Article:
In which the writer's troublesome but beloved rat passes away
Hermann is dead (long live Hermann). Apologies for the facetious delivery of the news to my thousands of readers who I know are deeply invested. I’ve been in a terrible funk this week.
To cut a long story short, Kotti’s death brought about a rapid decline in Hermann’s health. He stopped moving his hind legs, took to dragging himself slowly around the flat using only his front legs, until he gave up moving entirely.
Going into more details about his decline seems disrespectful to him, so let’s just say he was obviously very sick and that keeping him alive would have been -- I would like to say “inhumane“ -- but this word suggests humans have some moral standard that is superior to animals. And that’s just bullshit to be honest. Humans suck.
Well, some humans. The vet and her assistant were very nice. You learn a lot about people when you find out their feelings on the world’s most perfect creature. I’ve seen it all. Disgust. Wonder. Admiration. Cautious intellectual curiosity and the kind of curiosity that grows quickly into warmth and affection. “I don’t think Hermann likes me,” said my roommate, trying to figure out which snacks she could win him over with. “Don’t worry about it, he’s a total emo,” I replied, as Hermann glowered from his hammock.
By the time Hermann and I had arrived at the late night clinic, his misery and discomfort had grown so acute he had started lashing out and biting. I warned the vet and she spoke to him directly, the way a true rat-lover knows how. She told him she knew he was a good rat, really, and she complimented his fantastic coat, wonderful tail and marvelous little fingers.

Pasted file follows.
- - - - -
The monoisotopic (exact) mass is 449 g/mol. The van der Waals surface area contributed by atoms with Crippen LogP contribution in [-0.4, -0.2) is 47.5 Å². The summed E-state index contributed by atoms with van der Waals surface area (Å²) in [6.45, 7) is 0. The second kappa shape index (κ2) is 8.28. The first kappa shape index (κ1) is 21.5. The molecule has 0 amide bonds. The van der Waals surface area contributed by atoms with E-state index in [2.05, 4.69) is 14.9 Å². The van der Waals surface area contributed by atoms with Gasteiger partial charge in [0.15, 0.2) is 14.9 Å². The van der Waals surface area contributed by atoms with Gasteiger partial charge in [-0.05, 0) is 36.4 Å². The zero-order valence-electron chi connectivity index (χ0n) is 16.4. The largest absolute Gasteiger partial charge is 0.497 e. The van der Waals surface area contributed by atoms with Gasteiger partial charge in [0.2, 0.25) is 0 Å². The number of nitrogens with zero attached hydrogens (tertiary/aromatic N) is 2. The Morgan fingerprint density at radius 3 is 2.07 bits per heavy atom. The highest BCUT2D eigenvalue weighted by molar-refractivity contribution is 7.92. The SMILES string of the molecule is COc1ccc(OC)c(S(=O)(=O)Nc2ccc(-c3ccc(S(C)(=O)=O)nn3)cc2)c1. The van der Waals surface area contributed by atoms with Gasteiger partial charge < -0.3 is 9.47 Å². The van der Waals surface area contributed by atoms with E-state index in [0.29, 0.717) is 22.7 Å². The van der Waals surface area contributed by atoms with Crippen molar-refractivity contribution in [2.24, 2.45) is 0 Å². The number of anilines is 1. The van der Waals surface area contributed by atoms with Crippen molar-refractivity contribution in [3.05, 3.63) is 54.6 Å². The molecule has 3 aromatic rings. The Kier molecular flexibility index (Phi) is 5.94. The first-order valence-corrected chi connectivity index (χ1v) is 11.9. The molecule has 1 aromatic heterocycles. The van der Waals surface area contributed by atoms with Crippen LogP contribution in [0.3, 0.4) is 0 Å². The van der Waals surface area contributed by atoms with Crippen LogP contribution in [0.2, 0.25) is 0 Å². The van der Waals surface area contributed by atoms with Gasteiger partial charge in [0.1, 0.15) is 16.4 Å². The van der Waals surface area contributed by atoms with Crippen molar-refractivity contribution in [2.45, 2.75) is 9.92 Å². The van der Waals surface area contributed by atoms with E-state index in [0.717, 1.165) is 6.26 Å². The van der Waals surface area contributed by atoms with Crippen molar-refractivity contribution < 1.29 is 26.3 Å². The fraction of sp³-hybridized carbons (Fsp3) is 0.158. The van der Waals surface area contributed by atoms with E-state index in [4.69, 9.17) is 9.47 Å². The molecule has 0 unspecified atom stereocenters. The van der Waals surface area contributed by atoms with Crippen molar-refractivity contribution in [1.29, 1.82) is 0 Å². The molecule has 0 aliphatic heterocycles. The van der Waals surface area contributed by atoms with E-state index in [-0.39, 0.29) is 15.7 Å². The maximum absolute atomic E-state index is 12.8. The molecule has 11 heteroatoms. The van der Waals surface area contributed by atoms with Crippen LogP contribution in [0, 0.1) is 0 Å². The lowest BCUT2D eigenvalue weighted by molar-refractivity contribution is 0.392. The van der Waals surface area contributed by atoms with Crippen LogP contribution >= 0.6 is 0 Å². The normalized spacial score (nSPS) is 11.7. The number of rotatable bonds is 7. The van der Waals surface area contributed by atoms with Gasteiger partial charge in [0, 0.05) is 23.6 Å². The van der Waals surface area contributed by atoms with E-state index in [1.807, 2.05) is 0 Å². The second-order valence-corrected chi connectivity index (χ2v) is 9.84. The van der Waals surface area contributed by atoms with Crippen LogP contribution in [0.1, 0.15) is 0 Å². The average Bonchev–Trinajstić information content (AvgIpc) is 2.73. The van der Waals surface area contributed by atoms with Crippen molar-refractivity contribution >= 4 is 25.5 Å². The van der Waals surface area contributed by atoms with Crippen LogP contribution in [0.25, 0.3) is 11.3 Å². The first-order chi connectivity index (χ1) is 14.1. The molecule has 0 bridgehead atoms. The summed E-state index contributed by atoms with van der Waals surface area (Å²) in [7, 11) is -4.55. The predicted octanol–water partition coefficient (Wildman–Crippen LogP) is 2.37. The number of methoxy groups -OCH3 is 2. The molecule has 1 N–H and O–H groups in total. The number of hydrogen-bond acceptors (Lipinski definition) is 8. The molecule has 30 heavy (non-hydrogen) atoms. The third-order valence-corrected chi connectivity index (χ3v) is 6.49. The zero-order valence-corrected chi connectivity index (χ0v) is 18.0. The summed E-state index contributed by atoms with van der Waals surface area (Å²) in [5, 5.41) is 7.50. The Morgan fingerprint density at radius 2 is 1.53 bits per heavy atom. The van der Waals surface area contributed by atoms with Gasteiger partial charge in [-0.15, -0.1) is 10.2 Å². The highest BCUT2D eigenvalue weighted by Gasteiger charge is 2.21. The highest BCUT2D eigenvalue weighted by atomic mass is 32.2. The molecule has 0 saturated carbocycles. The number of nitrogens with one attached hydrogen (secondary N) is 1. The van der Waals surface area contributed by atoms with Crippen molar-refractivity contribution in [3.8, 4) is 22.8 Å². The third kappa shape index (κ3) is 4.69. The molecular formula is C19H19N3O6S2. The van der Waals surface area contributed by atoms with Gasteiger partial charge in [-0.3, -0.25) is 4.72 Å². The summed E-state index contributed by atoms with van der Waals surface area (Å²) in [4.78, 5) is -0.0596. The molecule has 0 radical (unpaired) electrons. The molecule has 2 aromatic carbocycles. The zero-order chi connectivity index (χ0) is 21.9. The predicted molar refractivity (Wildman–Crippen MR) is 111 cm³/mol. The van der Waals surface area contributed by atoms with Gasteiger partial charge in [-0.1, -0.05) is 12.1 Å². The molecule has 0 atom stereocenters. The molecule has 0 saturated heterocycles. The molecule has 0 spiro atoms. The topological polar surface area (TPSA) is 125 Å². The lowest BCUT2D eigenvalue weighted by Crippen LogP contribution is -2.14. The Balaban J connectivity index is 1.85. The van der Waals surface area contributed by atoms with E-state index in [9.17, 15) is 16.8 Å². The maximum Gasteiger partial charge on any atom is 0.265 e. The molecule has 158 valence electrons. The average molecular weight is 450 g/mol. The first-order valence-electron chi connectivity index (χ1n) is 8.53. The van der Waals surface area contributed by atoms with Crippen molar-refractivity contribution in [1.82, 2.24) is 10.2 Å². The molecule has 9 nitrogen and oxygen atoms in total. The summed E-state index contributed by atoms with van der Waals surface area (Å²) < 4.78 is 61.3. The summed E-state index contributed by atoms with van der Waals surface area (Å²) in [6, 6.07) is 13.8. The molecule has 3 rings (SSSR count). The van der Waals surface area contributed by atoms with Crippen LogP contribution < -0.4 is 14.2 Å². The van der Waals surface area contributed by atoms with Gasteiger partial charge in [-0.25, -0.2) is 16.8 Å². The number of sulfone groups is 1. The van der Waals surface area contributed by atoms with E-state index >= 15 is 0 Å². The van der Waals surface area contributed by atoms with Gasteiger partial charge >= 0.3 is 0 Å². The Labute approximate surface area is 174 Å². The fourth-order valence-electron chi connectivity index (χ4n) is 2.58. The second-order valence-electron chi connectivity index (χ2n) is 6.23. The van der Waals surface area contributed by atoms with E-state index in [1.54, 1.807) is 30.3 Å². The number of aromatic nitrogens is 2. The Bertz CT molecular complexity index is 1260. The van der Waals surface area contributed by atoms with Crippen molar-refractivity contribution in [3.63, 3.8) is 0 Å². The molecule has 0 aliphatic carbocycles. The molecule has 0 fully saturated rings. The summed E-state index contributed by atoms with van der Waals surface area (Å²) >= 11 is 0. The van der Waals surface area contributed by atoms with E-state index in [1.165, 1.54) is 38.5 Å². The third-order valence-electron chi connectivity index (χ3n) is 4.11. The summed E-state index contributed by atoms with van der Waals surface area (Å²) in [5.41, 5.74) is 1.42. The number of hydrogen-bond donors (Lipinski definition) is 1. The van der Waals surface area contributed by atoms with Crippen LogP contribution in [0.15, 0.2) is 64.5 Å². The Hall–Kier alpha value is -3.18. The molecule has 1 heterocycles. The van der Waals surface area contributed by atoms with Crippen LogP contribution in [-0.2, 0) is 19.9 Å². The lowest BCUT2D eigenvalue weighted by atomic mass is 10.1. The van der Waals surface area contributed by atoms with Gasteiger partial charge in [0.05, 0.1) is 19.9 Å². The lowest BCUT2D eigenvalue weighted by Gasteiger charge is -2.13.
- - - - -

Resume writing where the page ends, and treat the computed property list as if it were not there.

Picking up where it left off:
“I really don’t understand why some people don’t like rats at all,” she said. Her assistant nodded.
So there we were, three rat lovers surrounding this little, somewhat petulant but really very wonderful, really intelligent, and I mean -- I know all rat moms feel this way -- super special creature, telling him how great he was, and that he would soon be playing with his best bud again, as he lay motionless on the table, his heartbeat slowing until it finally stopped.
The vet opened the window briefly, and then shut it. “We always do that when we euthanise an animal here,” she said. “So their souls can go to heaven”.
I went home with wet eyes and holding their empty handheld carrier. It took a couple of days to get out of the habit of checking up on them, and making mental notes to pick up their mascarpone and fill their water bowl. But now it does feel like they’ve properly left. It’s an eerie thing to consider their lifespans next to ours.
Here they were, these once rambunctious middle aged rat men who had Iived through a spring, a summer, an autumn and winter by my side, growing old while I, I don’t know, took one day after the next, grasping onto to one thing after the other only to feel it gently slip between my fingers. Picking up the crumbled pieces of whatever it was I had begun to build to see if I might make something new out of that rubble.
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A Berlin-based writer engages in the study of belonging and in-between places after years spent faraway from 'home'.